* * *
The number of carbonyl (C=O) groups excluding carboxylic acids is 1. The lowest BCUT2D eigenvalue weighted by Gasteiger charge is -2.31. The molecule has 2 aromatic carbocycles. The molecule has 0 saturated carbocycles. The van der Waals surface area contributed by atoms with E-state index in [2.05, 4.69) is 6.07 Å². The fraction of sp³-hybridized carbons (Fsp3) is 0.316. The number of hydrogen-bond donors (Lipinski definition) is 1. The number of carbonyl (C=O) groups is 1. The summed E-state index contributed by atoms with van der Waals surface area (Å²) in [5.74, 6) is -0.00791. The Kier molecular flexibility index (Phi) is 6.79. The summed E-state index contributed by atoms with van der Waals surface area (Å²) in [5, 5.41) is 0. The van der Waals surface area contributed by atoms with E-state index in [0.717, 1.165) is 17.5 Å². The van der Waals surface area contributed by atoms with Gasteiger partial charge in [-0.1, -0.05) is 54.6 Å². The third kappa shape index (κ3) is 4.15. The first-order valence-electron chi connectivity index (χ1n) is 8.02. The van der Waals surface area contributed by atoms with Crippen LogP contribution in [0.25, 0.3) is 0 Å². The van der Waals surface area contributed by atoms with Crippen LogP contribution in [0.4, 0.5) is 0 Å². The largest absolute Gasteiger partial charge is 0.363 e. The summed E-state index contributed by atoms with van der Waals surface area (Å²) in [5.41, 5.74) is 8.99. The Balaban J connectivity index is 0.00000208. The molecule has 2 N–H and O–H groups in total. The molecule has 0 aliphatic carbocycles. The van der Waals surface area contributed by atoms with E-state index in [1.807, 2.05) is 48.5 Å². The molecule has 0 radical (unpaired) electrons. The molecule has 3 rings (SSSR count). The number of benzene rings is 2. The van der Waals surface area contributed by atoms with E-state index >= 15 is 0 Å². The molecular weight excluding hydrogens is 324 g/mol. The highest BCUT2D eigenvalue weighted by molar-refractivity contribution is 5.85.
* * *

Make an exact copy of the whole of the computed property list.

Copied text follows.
The number of carbonyl (C=O) groups excluding carboxylic acids is 1. The lowest BCUT2D eigenvalue weighted by Gasteiger charge is -2.31. The molecule has 2 aromatic carbocycles. The molecule has 0 saturated carbocycles. The van der Waals surface area contributed by atoms with E-state index in [2.05, 4.69) is 6.07 Å². The fraction of sp³-hybridized carbons (Fsp3) is 0.316. The number of hydrogen-bond donors (Lipinski definition) is 1. The number of carbonyl (C=O) groups is 1. The summed E-state index contributed by atoms with van der Waals surface area (Å²) in [5.74, 6) is -0.00791. The Kier molecular flexibility index (Phi) is 6.79. The summed E-state index contributed by atoms with van der Waals surface area (Å²) in [5, 5.41) is 0. The van der Waals surface area contributed by atoms with E-state index in [0.717, 1.165) is 17.5 Å². The van der Waals surface area contributed by atoms with Gasteiger partial charge in [-0.1, -0.05) is 54.6 Å². The third kappa shape index (κ3) is 4.15. The first-order valence-electron chi connectivity index (χ1n) is 8.02. The van der Waals surface area contributed by atoms with Crippen LogP contribution in [0.25, 0.3) is 0 Å². The van der Waals surface area contributed by atoms with Crippen LogP contribution in [0.4, 0.5) is 0 Å². The largest absolute Gasteiger partial charge is 0.363 e. The summed E-state index contributed by atoms with van der Waals surface area (Å²) in [5.41, 5.74) is 8.99. The Balaban J connectivity index is 0.00000208. The molecule has 2 N–H and O–H groups in total. The molecule has 0 aliphatic carbocycles. The van der Waals surface area contributed by atoms with E-state index in [1.807, 2.05) is 48.5 Å². The molecule has 0 radical (unpaired) electrons. The molecule has 3 rings (SSSR count). The number of benzene rings is 2. The van der Waals surface area contributed by atoms with E-state index >= 15 is 0 Å². The molecular weight excluding hydrogens is 324 g/mol. The highest BCUT2D eigenvalue weighted by molar-refractivity contribution is 5.85.